Now back to God’s word. Finally, you say! Remember the tension. Remember how it was resolved. Only in Christ. Our reading from Isaiah was addressed to foreigners and eunuchs, people who by Old Testament law were not allowed to be in the Temple, God’s house. And yet God Himself said they would be welcomed in. He would have a house of prayer for all nations. How could that happen? Isaiah was looking ahead to what Jesus would accomplish. Jesus, the Messiah, would pay for sin. There would be no need for Old Testament laws that were used to teach how sin separates not just people from people but people from God. Jesus would live the perfect life of love. Jesus would make the sin payments for what everyone else had done in the past and would do in the future. Foreigners and eunuchs would believe and they would show their faith this way. They would Maintain justice  and do what is right, …and bind themselves to the Lord to serve him, to love the name of the Lord, and to worship him, and  keep the New Testament Sabbath  by loving God’s word and worshipping willingly, by bringing the sacrifices of a broken heart and lives as offerings devoted to God. And so God’s house is a house of prayer for all nations, for all who believe in Jesus.

That is an important distinction between people that God makes. Not by color or profession but by faith or lack of it. Most of you know John 3:16. It is unfortunate that the whole of it is not always quoted together. All of that portion of John 3 together reads, “For God so loved the world that He gave his one and only son that whoever believes in him will not perish but have eternal life. For God did not send his son into to the world to condemn the world but to save the world through him. Whoever believes is not condemned but whoever does not believe stands condemned already because he has not believed in the name of God’s one and only Son.”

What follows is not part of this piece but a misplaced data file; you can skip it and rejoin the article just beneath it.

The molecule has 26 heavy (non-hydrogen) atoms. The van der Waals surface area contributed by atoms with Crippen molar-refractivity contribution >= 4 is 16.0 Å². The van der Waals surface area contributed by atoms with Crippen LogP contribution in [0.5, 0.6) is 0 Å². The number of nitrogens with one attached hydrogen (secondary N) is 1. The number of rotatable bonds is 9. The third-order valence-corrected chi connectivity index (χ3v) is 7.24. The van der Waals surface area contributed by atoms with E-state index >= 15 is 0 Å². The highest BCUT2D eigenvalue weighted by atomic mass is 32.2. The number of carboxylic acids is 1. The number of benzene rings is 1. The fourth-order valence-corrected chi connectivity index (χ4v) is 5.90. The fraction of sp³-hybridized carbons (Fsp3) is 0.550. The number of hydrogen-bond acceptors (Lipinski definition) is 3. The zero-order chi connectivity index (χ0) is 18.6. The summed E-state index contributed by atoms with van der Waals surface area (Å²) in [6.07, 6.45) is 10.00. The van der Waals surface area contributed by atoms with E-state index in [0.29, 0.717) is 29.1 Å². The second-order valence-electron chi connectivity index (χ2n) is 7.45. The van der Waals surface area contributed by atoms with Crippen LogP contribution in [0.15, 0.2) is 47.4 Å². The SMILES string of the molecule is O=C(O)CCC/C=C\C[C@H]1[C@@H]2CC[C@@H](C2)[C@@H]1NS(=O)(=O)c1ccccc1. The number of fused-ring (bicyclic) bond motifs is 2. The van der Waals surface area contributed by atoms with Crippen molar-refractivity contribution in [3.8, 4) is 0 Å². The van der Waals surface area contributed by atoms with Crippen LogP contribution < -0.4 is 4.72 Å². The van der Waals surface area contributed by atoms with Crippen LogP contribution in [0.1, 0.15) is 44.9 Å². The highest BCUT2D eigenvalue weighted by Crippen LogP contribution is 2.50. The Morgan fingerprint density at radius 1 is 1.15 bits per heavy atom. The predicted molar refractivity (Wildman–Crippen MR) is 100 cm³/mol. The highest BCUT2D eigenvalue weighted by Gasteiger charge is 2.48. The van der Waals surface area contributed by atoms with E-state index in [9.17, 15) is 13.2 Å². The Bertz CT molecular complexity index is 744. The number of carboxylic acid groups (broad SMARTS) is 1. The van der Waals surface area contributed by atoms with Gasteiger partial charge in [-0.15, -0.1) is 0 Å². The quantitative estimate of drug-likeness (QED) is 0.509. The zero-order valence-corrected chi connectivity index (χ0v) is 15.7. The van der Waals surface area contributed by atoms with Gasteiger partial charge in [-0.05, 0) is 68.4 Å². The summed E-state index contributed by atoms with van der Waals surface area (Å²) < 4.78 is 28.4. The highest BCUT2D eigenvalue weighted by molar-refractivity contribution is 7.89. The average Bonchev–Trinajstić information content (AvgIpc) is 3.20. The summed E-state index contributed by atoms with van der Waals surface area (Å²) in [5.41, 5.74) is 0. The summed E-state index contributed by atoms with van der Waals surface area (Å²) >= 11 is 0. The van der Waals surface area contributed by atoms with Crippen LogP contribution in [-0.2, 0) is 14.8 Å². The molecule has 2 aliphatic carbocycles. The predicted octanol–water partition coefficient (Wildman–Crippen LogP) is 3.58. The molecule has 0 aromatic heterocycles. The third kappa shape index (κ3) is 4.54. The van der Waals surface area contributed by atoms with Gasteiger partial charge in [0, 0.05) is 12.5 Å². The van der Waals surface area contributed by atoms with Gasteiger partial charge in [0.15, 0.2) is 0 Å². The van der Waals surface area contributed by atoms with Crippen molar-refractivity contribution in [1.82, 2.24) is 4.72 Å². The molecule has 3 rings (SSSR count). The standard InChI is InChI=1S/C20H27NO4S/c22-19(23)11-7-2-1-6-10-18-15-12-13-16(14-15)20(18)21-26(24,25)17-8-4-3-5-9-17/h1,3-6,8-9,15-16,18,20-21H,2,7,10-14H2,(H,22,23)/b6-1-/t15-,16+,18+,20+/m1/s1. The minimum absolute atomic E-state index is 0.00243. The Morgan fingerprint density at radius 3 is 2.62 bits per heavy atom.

Only Christ unites us with God. Friends, I contend that only Christ can truly unite us with one another. God calls us to look into ourselves and as believers repent where needed. Am I in any way hating, disparaging, wanting a person hurt because of how they look or what they do? Do I downplay someone else’s hurt because I am not hurting? Is St Jacobi a house of prayer for all nations? In Christ we have forgiveness for our sins against others. In Christ we know how to forgive others who have sinned against us. In Christ we find motivation to see His face on everyone else’s body so we know how to act and what we would never do or say. And finally only when Christ comes back to put an end to sin for good will there be true justice and peace. Justice delivered by God. Peace between God and man and one another.

A final note of encouragement and instruction. Brothers and sisters, it is the privilege and responsibility  of every believer to be an ambassador for Jesus. Jesus has left us on this planet specifically to be his witnesses. As you blog, tweet, post, talk, dialogue or advocate for change for any social issue that God approves, don’t abandon your post as an ambassador for Christ. Protect it. Remember it. Be it. Ask yourself it what you are posting will help you be a witness for Jesus or harm it. Do you really want to be known as anything other than a Christ first person? For only Christ unites for eternity. Our Lord Jesus said, “What does it profit a man to gain the whole world and lose his own soul?” If in our efforts to save babies from the murder of abortion, or to have fair and kind treatment for all people, or to stomp out childhood hunger or American poverty we forget to give Christ, and our work produces a bunch of well off, healthy and kind unbelievers, what have we gained for heaven? Sin divides. Christ unites. And with Him we get to look forward to a perfect house of prayer for all the nations. Until then let’s make sure this house and all of our own houses look as much like God’s as we can.